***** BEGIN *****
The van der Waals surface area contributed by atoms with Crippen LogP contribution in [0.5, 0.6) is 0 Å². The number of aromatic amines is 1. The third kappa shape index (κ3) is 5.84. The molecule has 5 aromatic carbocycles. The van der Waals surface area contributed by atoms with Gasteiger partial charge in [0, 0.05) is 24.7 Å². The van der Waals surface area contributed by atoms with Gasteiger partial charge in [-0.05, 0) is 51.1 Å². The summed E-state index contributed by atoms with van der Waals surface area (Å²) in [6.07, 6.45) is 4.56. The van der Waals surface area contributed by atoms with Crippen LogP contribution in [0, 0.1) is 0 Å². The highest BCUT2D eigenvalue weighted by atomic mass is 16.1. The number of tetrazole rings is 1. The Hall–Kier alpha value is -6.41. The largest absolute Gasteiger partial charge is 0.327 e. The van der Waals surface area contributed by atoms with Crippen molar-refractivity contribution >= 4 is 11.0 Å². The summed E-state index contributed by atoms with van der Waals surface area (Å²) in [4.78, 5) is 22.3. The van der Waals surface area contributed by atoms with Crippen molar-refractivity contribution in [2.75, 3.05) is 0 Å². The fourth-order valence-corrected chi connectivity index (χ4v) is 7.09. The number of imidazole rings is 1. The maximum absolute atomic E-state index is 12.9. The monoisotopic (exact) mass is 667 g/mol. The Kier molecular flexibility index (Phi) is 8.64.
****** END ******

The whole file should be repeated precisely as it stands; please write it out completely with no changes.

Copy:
The van der Waals surface area contributed by atoms with Crippen LogP contribution in [0.5, 0.6) is 0 Å². The number of aromatic amines is 1. The third kappa shape index (κ3) is 5.84. The molecule has 5 aromatic carbocycles. The van der Waals surface area contributed by atoms with Gasteiger partial charge in [0, 0.05) is 24.7 Å². The van der Waals surface area contributed by atoms with Gasteiger partial charge in [-0.05, 0) is 51.1 Å². The summed E-state index contributed by atoms with van der Waals surface area (Å²) in [6.07, 6.45) is 4.56. The van der Waals surface area contributed by atoms with Crippen LogP contribution in [0, 0.1) is 0 Å². The highest BCUT2D eigenvalue weighted by atomic mass is 16.1. The number of tetrazole rings is 1. The Hall–Kier alpha value is -6.41. The largest absolute Gasteiger partial charge is 0.327 e. The van der Waals surface area contributed by atoms with Crippen molar-refractivity contribution >= 4 is 11.0 Å². The summed E-state index contributed by atoms with van der Waals surface area (Å²) in [4.78, 5) is 22.3. The van der Waals surface area contributed by atoms with Crippen molar-refractivity contribution in [2.75, 3.05) is 0 Å². The fourth-order valence-corrected chi connectivity index (χ4v) is 7.09. The number of imidazole rings is 1. The maximum absolute atomic E-state index is 12.9. The monoisotopic (exact) mass is 667 g/mol. The Kier molecular flexibility index (Phi) is 8.64.